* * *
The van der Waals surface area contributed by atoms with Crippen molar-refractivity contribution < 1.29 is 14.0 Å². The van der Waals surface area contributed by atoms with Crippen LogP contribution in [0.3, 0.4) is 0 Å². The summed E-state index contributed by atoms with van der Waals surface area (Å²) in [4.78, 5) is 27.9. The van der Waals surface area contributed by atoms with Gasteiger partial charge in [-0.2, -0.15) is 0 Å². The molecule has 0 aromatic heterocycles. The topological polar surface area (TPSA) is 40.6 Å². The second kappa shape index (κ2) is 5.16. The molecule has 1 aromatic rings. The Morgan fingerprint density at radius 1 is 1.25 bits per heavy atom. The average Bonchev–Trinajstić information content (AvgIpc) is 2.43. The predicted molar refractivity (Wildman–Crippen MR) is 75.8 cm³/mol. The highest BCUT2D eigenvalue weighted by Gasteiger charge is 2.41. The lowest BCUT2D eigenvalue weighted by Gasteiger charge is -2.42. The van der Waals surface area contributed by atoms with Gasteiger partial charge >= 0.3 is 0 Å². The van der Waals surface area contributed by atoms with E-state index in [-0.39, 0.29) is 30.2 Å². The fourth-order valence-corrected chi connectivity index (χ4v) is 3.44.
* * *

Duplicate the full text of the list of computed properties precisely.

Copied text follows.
The van der Waals surface area contributed by atoms with Crippen molar-refractivity contribution < 1.29 is 14.0 Å². The van der Waals surface area contributed by atoms with Crippen LogP contribution in [0.3, 0.4) is 0 Å². The summed E-state index contributed by atoms with van der Waals surface area (Å²) in [4.78, 5) is 27.9. The van der Waals surface area contributed by atoms with Gasteiger partial charge in [-0.2, -0.15) is 0 Å². The molecule has 0 aromatic heterocycles. The topological polar surface area (TPSA) is 40.6 Å². The second kappa shape index (κ2) is 5.16. The molecule has 1 aromatic rings. The Morgan fingerprint density at radius 1 is 1.25 bits per heavy atom. The average Bonchev–Trinajstić information content (AvgIpc) is 2.43. The predicted molar refractivity (Wildman–Crippen MR) is 75.8 cm³/mol. The highest BCUT2D eigenvalue weighted by Gasteiger charge is 2.41. The lowest BCUT2D eigenvalue weighted by Gasteiger charge is -2.42. The van der Waals surface area contributed by atoms with Gasteiger partial charge >= 0.3 is 0 Å². The van der Waals surface area contributed by atoms with E-state index in [-0.39, 0.29) is 30.2 Å². The fourth-order valence-corrected chi connectivity index (χ4v) is 3.44.